13 Décembre 2012
On December 1, 2012, the following article was published in Asahi Shimbun. (Complete translation to follow after this article).
The headline states that 36% of children in Tokyo was found to have thyroid cysts. Data mentioned is from 2,753 children who had thyroid ultrasound examinations done at a Tokyo thyroid clinic, Ito Hospital, from 2003 to August 2012. The article concludes that this data, inclusive of data prior to the Fukushima nuclear accident, must mean thyroid ultrasound abnormalities in Fukushima children represent a normal incidence of such abnormalities.
However, it is not clear how many of the 2,753 children were actually tested in the eight-year period from 2003 up to March 11, 2011, as opposed to the seventeen-month period from the accident up to August 2012. As thyroid ultrasound examinations are rarely conducted in children under normal, non-radioactive circumstances, due to the rarity of thyroid disease in children, it is difficult to think the 2,753 can be evenly distributed from year to year as in 300 per year. According to this article, Ito Hospital did not seem to specifically provide pre-accident findings. Moreover, Ito Hospital is a facility authorized by the Japan Thyroid Association whose president, the infamous Shunichi Yamashita of Fukushima Medical University, sent the following letter to its members in January 2012.
Due to the lack of more detailed information such as the number of children examined in each year showing the change from year to year as well as the number of children actually examined up to March 2011, we can only speculate what the 36% might entail.
The newspaper article mentions that 189 children had multiple ultrasound examinations. It seems likely that these 189 might belong to the pre-accident group, as anecdotal stories tell us most who got the ultrasound examination after the accident were told to follow up in one year.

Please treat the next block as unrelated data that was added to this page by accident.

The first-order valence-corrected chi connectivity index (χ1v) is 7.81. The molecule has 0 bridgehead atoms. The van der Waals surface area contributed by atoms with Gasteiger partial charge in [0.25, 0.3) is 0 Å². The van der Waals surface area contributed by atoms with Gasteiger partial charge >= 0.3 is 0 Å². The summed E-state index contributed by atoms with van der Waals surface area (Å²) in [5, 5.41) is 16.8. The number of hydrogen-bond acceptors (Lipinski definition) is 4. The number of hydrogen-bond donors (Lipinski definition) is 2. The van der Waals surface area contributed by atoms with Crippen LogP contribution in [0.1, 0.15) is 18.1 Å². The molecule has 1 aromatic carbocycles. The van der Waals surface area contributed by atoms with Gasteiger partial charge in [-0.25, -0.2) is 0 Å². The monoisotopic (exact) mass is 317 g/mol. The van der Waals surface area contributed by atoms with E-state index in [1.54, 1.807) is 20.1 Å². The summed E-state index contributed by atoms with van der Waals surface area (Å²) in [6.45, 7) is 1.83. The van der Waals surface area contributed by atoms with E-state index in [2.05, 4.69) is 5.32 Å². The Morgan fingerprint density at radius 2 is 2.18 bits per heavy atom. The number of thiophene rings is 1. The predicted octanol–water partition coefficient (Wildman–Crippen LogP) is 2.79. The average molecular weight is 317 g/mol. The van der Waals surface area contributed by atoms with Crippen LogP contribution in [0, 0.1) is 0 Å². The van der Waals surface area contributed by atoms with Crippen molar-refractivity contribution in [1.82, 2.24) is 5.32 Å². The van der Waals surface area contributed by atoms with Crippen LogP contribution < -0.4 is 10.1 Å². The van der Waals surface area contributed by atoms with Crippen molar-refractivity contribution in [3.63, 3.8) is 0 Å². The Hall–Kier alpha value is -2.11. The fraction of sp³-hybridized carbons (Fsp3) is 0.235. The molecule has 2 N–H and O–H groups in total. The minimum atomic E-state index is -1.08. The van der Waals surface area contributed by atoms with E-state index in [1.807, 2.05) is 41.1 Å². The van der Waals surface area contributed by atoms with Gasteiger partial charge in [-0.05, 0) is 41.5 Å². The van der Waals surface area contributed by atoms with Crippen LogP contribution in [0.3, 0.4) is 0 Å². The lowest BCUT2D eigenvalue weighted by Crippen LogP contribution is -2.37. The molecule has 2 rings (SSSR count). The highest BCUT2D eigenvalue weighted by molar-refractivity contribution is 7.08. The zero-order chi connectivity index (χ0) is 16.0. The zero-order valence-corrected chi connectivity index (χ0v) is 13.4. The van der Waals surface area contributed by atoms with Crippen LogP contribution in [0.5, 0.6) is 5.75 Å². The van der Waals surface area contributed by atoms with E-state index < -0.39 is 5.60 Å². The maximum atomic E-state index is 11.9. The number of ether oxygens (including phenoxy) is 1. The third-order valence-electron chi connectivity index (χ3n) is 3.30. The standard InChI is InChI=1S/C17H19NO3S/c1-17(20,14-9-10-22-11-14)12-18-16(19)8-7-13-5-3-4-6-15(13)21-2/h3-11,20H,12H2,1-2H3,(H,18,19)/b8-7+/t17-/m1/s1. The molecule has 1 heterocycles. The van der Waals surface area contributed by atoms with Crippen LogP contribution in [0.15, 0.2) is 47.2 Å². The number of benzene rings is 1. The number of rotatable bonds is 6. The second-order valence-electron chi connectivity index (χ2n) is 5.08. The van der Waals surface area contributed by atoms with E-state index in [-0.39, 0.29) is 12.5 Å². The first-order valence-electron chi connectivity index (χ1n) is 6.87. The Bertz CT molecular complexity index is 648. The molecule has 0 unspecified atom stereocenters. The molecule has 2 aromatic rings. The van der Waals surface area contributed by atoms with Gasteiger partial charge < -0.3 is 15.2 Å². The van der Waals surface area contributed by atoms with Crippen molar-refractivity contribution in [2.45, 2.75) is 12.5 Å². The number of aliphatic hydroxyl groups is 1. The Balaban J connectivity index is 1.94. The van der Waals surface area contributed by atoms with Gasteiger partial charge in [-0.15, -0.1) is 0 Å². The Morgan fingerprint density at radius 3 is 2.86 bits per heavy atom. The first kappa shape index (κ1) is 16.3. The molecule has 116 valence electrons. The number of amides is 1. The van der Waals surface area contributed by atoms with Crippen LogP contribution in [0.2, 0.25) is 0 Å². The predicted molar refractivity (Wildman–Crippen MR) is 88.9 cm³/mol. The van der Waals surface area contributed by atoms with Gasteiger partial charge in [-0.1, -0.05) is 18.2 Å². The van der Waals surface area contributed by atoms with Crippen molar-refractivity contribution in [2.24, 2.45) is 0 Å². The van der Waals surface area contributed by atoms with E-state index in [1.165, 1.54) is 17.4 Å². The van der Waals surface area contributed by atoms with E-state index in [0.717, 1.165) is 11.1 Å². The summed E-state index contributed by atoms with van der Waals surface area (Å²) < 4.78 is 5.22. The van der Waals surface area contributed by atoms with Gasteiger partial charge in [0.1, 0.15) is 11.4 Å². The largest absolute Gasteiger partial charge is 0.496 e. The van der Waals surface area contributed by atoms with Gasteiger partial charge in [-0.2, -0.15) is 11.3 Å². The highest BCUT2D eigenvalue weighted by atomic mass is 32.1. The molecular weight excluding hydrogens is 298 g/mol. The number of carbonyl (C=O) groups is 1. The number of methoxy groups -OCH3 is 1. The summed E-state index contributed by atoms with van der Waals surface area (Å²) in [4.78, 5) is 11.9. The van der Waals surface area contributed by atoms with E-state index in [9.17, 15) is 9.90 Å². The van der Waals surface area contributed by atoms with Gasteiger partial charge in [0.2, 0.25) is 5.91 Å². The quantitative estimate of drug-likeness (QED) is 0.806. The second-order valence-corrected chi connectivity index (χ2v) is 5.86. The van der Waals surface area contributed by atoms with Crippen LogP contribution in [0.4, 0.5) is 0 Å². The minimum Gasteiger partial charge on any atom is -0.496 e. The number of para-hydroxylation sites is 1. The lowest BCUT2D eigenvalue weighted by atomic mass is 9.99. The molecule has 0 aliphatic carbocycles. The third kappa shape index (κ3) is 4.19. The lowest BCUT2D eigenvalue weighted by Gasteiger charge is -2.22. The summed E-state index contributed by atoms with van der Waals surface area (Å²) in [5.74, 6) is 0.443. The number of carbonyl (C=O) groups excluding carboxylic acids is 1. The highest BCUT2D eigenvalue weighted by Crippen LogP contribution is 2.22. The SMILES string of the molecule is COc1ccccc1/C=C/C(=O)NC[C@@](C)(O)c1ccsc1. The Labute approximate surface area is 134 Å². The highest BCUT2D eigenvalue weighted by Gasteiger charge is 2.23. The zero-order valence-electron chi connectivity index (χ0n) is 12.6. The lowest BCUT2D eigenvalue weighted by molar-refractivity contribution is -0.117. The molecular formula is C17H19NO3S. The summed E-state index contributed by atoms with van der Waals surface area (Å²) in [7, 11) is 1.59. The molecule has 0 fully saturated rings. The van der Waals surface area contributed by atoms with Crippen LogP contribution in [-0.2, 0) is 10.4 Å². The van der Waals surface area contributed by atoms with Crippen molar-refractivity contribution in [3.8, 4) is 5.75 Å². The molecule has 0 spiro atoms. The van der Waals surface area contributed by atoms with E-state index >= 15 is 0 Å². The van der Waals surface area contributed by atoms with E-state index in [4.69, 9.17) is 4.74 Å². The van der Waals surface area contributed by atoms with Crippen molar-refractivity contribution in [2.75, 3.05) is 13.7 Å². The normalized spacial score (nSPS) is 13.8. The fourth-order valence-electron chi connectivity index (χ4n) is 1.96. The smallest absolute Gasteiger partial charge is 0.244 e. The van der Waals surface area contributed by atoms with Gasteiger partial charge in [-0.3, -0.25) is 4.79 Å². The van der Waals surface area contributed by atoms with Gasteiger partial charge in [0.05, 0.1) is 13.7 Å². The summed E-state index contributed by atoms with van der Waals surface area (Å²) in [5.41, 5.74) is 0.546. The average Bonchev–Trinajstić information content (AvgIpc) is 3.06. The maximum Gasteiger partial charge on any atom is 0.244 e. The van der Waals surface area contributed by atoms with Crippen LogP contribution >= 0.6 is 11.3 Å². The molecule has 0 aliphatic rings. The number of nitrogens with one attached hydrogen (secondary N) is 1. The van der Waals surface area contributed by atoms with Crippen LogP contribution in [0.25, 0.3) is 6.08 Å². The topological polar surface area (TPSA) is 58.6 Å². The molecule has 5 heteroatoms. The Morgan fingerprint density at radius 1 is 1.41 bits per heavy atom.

It is beyond our comprehension why this hospital would not provide more accurate data for comparison. If they did provide it, why wouldn’t the newspaper cover it more accurately? Does the data provide conclusive evidence of the impact of radiation from the Fukushima nuclear accident?
Complete translation of the newspaper article:
In relation to the many findings of cysts (fluid-filled sac) in thyroid examination of children in Fukushima Prefecture, a similar ratio of about 3,000 children was found to have cysts at a Tokyo hospital. Dr. Kenji Iwaku at Ito Hospital in Tokyo reported it at the Japan Thyroid Association meeting on November 30.
Specialists say that “This data includes pre-accident data for comparison. It is not likely that cysts found in Fukushima children are due to radiation exposure.”
According to the report, the data was the compilation of thyroid ultrasound results in 2,753 children under age 15 conducted at Ito Hospital from 2003 up to August 2012. The result showed that 36% of the children had thyroid cysts.
189 children had multiple ultrasound examinations: 42% saw an improvement with cysts getting smaller or resolving; 14% had cysts that became larger; and the remaining 44% saw no changes. No children developed malignant disease such as cancer during the follow-up.
Because there was an increase in pediatric thyroid cancer after the Chernobyl nuclear accident in former USSR, Fukushima Prefecture has been conducting thyroid ultrasound examination in children under age 18. Cysts were found in 35% of children tested last fiscal year and 42% this fiscal year so far.
The lack of comparative data in children in other areas has raised the voice that the cysts might be due to the effect of Fukushima Dai-ichi nuclear accident.
Shigenobu Nagataki, Nagasaki University emeritus professor in thyroid disease, said, “The data reported is from the study conducted using similar ultrasound equipments to what was used in Fukushima Prefecture. It also includes data from pre-accident years. Cysts in Fukushima children cannot be due to radiation.”
As the comparison to the Fukushima examination, the government plans on conducting thyroid ultrasound examinations outside Fukushima Prefecture, such as in Nagasaki Prefecture, for about 4,500 children.